Another bloomer is employing the Consultation Institute (CI). I visited them in Peterborough in 2013. They are an interesting bunch but their credibility was completely blown when they ‘blessed’ the seriously flawed 2012 NHS NWL ‘Shaping a Healthier Future’ engagement and public consultation process.
And let’s not use language sloppily. Healthwatch and the CI are just hired hands in EPIC.
NHS NWL Engagement and Public Consultation Track Record 2012 to 2019
Frankly this has been very poor. Campaigning groups did their research, analysis and trumpeting over and over again (2012-2019) about the flawed nature of SaHF but were consistently ignored. The question must be then – will EPIC improve on this? In 2019 NHS NWL produced its draft NHS NWL Long Term Plan (LTP). Ealing Save Our NHS (ESON) produced surely one of the most detailed critiques of the draft LTP. ESON summitted this 2,400+ word document to NHS NWL in October 2019. As of 10 March 2020, ESON had received no response from NHS bosses. So much for engagement and public consultation. So much for ’dialogue’ which EPIC bangs on about.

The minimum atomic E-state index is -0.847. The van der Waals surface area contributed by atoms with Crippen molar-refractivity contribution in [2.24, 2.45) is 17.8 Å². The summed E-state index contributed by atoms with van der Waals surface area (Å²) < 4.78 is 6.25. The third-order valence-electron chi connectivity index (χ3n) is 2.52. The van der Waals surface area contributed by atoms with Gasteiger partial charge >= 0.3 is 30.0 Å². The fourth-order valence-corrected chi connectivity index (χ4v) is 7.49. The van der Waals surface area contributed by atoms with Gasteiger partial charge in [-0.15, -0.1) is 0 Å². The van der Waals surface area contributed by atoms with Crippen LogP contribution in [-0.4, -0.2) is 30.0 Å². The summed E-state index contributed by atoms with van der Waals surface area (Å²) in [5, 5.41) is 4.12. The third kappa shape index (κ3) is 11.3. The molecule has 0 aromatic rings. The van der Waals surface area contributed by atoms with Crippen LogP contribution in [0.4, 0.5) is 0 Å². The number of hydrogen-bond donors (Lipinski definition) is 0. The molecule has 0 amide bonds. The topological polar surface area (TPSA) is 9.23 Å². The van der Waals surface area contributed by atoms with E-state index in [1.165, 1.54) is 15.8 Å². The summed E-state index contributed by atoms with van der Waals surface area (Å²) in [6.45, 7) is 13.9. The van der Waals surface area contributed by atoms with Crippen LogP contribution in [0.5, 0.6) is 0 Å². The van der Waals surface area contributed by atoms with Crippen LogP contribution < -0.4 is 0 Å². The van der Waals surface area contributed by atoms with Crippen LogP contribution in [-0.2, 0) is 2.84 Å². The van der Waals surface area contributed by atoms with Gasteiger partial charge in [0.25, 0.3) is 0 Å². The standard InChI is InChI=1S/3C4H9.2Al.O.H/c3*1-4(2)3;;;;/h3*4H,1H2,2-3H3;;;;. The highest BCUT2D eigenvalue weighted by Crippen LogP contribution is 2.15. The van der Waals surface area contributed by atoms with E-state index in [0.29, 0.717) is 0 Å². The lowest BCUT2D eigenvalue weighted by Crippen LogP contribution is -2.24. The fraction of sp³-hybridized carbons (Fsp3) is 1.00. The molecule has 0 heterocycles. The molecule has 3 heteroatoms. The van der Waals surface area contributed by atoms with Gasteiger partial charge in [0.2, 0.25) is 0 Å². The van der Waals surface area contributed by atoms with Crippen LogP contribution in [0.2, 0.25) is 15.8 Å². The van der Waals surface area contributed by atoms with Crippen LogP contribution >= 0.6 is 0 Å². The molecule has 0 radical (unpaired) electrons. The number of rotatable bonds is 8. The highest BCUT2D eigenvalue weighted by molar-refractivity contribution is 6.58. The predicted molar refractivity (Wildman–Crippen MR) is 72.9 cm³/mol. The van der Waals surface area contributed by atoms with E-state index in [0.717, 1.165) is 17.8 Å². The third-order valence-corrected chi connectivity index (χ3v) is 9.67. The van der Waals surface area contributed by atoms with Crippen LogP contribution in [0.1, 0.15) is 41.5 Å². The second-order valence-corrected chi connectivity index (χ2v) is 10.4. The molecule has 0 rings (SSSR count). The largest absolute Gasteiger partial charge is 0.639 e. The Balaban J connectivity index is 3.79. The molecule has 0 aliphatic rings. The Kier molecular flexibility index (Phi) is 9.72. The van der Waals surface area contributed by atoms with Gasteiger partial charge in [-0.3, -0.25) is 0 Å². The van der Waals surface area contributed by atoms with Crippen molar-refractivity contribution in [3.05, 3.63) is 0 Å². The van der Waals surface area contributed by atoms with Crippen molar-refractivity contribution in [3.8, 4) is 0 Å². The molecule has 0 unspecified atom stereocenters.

Motherhood and Apple Pie
+ Audit of public engagement
+ Learn and build on existing good practice
+ Involvement Charter
+ Community voices
These are surely just displacement activities, when in fact there has been no meaningful engagement; there are no examples of good practice; the charter will have no teeth; and the existing knowledgeable community voices are being ignored by EPIC and are being excluded from EPIC.
ESON, Brent Patient Voice and Hammersmith & Fulham Save our NHS have all had their applications to join EPIC ignored (rejected?). Activist members of these groups have been researching, writing and campaigning on behalf of their residents for eight years. For EPIC to ignore them completely devalues the ‘paradigm-shifting’ approach.